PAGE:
A delegation of 15 Irish businesses on Monday commenced a five-day visit to Hong Kong and Macau during which they will seek to strengthen links between the two countries.
The trip, led by Dublin Chamber of Commerce, will see the group hold meetings with a mixture of Government representatives and Asian business leaders. The purpose of the mission is to identify new opportunities for Irish firms in potentially lucrative Asian markets.
According to Dublin Chamber CEO Mary Rose Burke: "In a world of increasing uncertainty, it is vital that companies diversify markets and seek to minimise risks. As we await clarity on how Britain's decision to leave the European Union will play out, it is important for companies to consider opportunities in new markets. Huge opportunities exist in Hong Kong for Irish firms and the country also provides a gateway into the increasingly lucrative Chinese market. There exist very strong synergies between Ireland and Hong Kong that would enable us to share the knowledge and skills necessary to drive two way trade and investment links in the areas of fintech, education, technology,tourism and food and beverages."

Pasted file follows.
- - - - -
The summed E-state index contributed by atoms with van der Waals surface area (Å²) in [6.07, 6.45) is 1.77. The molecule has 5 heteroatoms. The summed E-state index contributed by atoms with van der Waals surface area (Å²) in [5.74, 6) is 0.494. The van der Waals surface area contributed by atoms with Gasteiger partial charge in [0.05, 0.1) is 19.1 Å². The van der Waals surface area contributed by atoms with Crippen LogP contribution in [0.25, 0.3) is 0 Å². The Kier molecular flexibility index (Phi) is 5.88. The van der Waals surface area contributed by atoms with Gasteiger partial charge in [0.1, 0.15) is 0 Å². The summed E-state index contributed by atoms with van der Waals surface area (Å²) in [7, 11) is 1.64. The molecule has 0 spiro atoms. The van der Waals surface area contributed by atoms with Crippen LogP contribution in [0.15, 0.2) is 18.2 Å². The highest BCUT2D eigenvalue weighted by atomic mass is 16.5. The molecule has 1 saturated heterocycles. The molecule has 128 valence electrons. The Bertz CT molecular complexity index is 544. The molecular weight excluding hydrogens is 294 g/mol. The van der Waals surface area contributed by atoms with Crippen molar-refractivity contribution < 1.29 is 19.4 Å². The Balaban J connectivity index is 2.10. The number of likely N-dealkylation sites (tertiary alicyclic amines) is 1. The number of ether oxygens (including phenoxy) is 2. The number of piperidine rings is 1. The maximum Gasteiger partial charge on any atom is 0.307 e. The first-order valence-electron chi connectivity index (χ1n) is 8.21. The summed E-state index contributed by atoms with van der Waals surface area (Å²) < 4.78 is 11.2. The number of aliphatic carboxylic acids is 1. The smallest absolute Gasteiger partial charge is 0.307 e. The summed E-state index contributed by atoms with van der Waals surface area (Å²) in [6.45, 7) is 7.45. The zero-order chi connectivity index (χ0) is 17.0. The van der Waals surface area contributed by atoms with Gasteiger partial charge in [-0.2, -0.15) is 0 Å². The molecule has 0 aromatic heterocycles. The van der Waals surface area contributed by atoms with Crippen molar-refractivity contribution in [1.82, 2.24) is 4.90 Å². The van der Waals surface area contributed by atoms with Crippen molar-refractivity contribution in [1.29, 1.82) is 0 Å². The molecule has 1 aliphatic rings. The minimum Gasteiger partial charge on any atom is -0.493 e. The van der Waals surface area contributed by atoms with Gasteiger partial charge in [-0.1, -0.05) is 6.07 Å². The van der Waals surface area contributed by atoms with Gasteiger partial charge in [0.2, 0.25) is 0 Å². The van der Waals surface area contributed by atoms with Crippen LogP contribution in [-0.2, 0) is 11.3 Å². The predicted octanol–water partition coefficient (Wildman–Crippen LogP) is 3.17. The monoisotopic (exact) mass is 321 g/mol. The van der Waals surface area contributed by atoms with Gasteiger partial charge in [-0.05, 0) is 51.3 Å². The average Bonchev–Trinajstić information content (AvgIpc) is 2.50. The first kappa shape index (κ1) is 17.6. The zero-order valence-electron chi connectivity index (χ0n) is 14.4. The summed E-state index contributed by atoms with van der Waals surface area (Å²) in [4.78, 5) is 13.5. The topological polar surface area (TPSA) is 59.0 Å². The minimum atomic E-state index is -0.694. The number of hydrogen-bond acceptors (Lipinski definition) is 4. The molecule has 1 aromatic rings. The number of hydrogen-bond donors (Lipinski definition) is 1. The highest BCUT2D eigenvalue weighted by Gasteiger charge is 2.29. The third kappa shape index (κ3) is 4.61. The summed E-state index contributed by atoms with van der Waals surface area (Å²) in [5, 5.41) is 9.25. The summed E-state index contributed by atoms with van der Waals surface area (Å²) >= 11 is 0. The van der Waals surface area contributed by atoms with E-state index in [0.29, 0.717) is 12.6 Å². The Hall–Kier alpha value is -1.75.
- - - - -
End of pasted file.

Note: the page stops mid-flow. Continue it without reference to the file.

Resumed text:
The trip, which co-incides with a visit to Hong Kong by Minister of State for Financial Services Eoghan Murphy, has been co-organised by Dublin Chamber in partnership with the Consulate General of Ireland to Hong Kong and Macau and the Hong Kong Trade Development Council.
Highlights of the mission include attendance at the Asian Financial Forum and a visit to the region of Macau to explore opportunities in the food and beverage sector.
Dublin Chamber has acted as secretariat for the Ireland Hong Kong Business Forum since 2001 and is dedicated to driving links between Ireland and Asia through our series of events and regular missions.
Ms Burke added: "I commend the fantastic foundations that have been laid by the Consulate General of Ireland in Hong Kong on the ground since its opening in 2014, and look forward to further cooperation to drive links between East and West in the coming decades."